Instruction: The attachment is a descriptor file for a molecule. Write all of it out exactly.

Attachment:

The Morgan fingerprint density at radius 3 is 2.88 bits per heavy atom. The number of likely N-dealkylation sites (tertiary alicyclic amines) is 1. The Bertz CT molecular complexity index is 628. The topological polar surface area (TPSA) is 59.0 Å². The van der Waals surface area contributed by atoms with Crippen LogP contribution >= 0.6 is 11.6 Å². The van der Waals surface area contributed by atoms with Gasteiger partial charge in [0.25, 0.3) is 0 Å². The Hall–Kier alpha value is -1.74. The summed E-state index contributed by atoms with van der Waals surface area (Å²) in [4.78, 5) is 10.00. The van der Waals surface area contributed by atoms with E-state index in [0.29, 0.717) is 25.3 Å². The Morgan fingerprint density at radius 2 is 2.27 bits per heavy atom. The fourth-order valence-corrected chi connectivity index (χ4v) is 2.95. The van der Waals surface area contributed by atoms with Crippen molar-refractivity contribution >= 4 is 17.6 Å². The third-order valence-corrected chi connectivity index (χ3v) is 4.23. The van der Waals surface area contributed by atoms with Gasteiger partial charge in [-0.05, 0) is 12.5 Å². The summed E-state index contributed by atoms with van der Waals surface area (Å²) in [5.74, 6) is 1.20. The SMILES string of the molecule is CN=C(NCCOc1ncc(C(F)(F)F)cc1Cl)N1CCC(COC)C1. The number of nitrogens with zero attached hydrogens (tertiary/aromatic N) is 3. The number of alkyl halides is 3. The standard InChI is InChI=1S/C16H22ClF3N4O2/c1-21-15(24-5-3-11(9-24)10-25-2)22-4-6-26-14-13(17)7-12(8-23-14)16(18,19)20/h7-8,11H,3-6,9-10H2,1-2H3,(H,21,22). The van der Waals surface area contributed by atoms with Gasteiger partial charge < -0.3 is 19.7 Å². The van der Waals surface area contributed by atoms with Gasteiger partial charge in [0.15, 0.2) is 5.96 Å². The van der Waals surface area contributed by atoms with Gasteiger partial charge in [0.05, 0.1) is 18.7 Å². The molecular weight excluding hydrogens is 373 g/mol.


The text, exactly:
The Morgan fingerprint density at radius 3 is 2.88 bits per heavy atom. The number of likely N-dealkylation sites (tertiary alicyclic amines) is 1. The Bertz CT molecular complexity index is 628. The topological polar surface area (TPSA) is 59.0 Å². The van der Waals surface area contributed by atoms with Crippen LogP contribution >= 0.6 is 11.6 Å². The van der Waals surface area contributed by atoms with Gasteiger partial charge in [0.25, 0.3) is 0 Å². The Hall–Kier alpha value is -1.74. The summed E-state index contributed by atoms with van der Waals surface area (Å²) in [4.78, 5) is 10.00. The van der Waals surface area contributed by atoms with E-state index in [0.29, 0.717) is 25.3 Å². The Morgan fingerprint density at radius 2 is 2.27 bits per heavy atom. The fourth-order valence-corrected chi connectivity index (χ4v) is 2.95. The van der Waals surface area contributed by atoms with Crippen molar-refractivity contribution >= 4 is 17.6 Å². The third-order valence-corrected chi connectivity index (χ3v) is 4.23. The van der Waals surface area contributed by atoms with Gasteiger partial charge in [-0.05, 0) is 12.5 Å². The summed E-state index contributed by atoms with van der Waals surface area (Å²) in [5.74, 6) is 1.20. The SMILES string of the molecule is CN=C(NCCOc1ncc(C(F)(F)F)cc1Cl)N1CCC(COC)C1. The number of nitrogens with zero attached hydrogens (tertiary/aromatic N) is 3. The number of alkyl halides is 3. The standard InChI is InChI=1S/C16H22ClF3N4O2/c1-21-15(24-5-3-11(9-24)10-25-2)22-4-6-26-14-13(17)7-12(8-23-14)16(18,19)20/h7-8,11H,3-6,9-10H2,1-2H3,(H,21,22). The van der Waals surface area contributed by atoms with Gasteiger partial charge < -0.3 is 19.7 Å². The van der Waals surface area contributed by atoms with Gasteiger partial charge in [0.15, 0.2) is 5.96 Å². The van der Waals surface area contributed by atoms with Gasteiger partial charge in [0.05, 0.1) is 18.7 Å². The molecular weight excluding hydrogens is 373 g/mol.